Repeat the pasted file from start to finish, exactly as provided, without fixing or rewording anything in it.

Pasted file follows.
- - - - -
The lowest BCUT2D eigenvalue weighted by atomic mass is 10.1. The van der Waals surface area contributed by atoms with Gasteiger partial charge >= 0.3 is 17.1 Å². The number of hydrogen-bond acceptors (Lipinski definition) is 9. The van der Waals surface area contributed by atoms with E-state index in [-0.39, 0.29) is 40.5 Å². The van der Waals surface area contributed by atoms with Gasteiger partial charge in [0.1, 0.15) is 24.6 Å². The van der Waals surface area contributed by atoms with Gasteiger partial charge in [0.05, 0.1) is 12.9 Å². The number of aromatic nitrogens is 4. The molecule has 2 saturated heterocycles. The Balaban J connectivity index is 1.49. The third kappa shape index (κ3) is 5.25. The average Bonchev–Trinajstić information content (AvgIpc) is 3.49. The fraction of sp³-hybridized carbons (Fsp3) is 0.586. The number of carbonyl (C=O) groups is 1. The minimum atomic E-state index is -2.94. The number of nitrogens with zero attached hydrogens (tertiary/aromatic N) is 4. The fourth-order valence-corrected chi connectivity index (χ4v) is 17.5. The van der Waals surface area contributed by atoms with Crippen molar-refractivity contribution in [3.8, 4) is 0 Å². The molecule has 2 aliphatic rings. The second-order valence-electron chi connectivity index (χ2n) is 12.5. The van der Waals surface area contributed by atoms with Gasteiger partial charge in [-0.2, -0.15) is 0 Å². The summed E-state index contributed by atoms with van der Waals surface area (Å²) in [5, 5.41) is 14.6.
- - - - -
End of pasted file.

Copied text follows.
The lowest BCUT2D eigenvalue weighted by atomic mass is 10.1. The van der Waals surface area contributed by atoms with Gasteiger partial charge >= 0.3 is 17.1 Å². The number of hydrogen-bond acceptors (Lipinski definition) is 9. The van der Waals surface area contributed by atoms with E-state index in [-0.39, 0.29) is 40.5 Å². The van der Waals surface area contributed by atoms with Gasteiger partial charge in [0.1, 0.15) is 24.6 Å². The van der Waals surface area contributed by atoms with Gasteiger partial charge in [0.05, 0.1) is 12.9 Å². The number of aromatic nitrogens is 4. The molecule has 2 saturated heterocycles. The Balaban J connectivity index is 1.49. The third kappa shape index (κ3) is 5.25. The average Bonchev–Trinajstić information content (AvgIpc) is 3.49. The fraction of sp³-hybridized carbons (Fsp3) is 0.586. The number of carbonyl (C=O) groups is 1. The minimum atomic E-state index is -2.94. The number of nitrogens with zero attached hydrogens (tertiary/aromatic N) is 4. The fourth-order valence-corrected chi connectivity index (χ4v) is 17.5. The van der Waals surface area contributed by atoms with Crippen molar-refractivity contribution in [3.8, 4) is 0 Å². The molecule has 2 aliphatic rings. The second-order valence-electron chi connectivity index (χ2n) is 12.5. The van der Waals surface area contributed by atoms with Gasteiger partial charge in [-0.2, -0.15) is 0 Å². The summed E-state index contributed by atoms with van der Waals surface area (Å²) in [5, 5.41) is 14.6.